Sooner or later, one of your employees is going to “power up” an e-cigarette in your workplace. These trendy, battery-powered devices give the user a sense of smoking by inhaling a nicotine mist. No smoke is dispersed, only vapor.
So, is this truly considered “smoking” and can you set a company policy? According to Cleveland-based employment law attorney John Hyman, “There are no laws requiring that you allow e-smoking in your workplace. Laws that prohibit smoking in the workplace are a floor, not a ceiling. You are free to ban these devices in your workplace, and should consider doing so.”
Because e-cigarettes do not contain tobacco, they are not prohibited by state and local laws banning smoking in the workplace or public buildings. Proponents of e-cigarettes argue that allowing workers to e-smoke in the workplace will improveby eliminating the need for smoke breaks.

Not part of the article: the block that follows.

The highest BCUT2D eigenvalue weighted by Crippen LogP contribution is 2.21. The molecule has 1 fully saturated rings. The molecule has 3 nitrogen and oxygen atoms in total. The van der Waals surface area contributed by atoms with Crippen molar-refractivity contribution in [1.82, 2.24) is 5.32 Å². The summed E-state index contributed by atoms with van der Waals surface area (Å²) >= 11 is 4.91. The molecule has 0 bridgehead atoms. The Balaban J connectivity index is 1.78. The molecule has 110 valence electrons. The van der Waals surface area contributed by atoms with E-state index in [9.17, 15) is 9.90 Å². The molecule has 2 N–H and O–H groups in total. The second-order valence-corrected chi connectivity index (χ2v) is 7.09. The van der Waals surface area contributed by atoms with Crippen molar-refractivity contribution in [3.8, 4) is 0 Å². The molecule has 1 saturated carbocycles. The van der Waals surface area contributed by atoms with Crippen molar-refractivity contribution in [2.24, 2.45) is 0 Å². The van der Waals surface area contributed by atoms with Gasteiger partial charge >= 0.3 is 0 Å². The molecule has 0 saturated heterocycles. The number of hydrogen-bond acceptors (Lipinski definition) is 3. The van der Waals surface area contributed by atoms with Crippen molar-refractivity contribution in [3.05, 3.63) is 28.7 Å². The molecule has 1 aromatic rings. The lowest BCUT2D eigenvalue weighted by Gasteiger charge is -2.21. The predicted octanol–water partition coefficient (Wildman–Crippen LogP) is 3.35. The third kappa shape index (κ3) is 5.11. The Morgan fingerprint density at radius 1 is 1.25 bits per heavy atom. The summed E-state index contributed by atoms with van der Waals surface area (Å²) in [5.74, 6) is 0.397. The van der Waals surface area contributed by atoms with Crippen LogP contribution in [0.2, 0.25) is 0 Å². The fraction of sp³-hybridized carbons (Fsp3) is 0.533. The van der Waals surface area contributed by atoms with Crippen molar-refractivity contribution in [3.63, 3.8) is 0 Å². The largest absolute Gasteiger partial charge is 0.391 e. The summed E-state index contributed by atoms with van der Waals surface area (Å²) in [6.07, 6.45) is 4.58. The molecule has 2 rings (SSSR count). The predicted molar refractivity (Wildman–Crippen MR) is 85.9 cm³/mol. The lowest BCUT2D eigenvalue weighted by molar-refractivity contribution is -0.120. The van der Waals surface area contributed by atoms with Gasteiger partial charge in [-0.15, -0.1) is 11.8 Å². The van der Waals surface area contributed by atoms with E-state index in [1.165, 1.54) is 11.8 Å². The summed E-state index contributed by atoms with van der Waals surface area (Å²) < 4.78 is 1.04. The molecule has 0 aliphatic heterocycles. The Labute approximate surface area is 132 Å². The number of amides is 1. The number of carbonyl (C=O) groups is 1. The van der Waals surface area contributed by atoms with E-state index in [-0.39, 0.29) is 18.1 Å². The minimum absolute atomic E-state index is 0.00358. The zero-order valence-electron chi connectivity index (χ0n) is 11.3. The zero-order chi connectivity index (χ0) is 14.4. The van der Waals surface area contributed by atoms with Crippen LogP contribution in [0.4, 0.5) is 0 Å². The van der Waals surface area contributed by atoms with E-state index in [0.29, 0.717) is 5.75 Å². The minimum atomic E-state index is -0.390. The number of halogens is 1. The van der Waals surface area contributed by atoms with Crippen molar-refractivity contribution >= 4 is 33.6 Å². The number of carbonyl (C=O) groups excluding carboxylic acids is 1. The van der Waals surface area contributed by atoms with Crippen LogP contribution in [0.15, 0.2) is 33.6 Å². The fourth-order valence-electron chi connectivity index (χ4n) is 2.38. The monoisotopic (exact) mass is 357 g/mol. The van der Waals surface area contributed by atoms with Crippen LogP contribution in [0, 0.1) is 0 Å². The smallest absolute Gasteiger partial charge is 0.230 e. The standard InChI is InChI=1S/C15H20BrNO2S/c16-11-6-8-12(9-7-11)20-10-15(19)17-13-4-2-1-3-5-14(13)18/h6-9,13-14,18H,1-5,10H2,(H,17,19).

Advice: The National Business Group on Health suggests workplaces give these butts the boot. Reason: Nicotine is addictive in any form. E-cigarettes look similar to regular cigarettes, making it harder for employers to monitor cigarette use. And the vapor could be an annoyance to nonsmoking employees.
If you decide to stamp out “vaping” in your workplace, revise your tobacco-free policy to indicate that smoking in any form through the use of tobacco products (pipes, cigars and cigarettes) or “vaping” with e-cigarettes is prohibited.
- How to Fire an Employee the Legal Way: 6 Termination Guidelines
- 'Same-actor' defense won't always work; establish unbiased reasons for firings
- Good-Faith Process—But Not Absolutely Correct Conclusion—Is Enough to Fire Harasser
- Bank of America cutting back flex, work-at-home positions
- New York Unemployment Compensation Law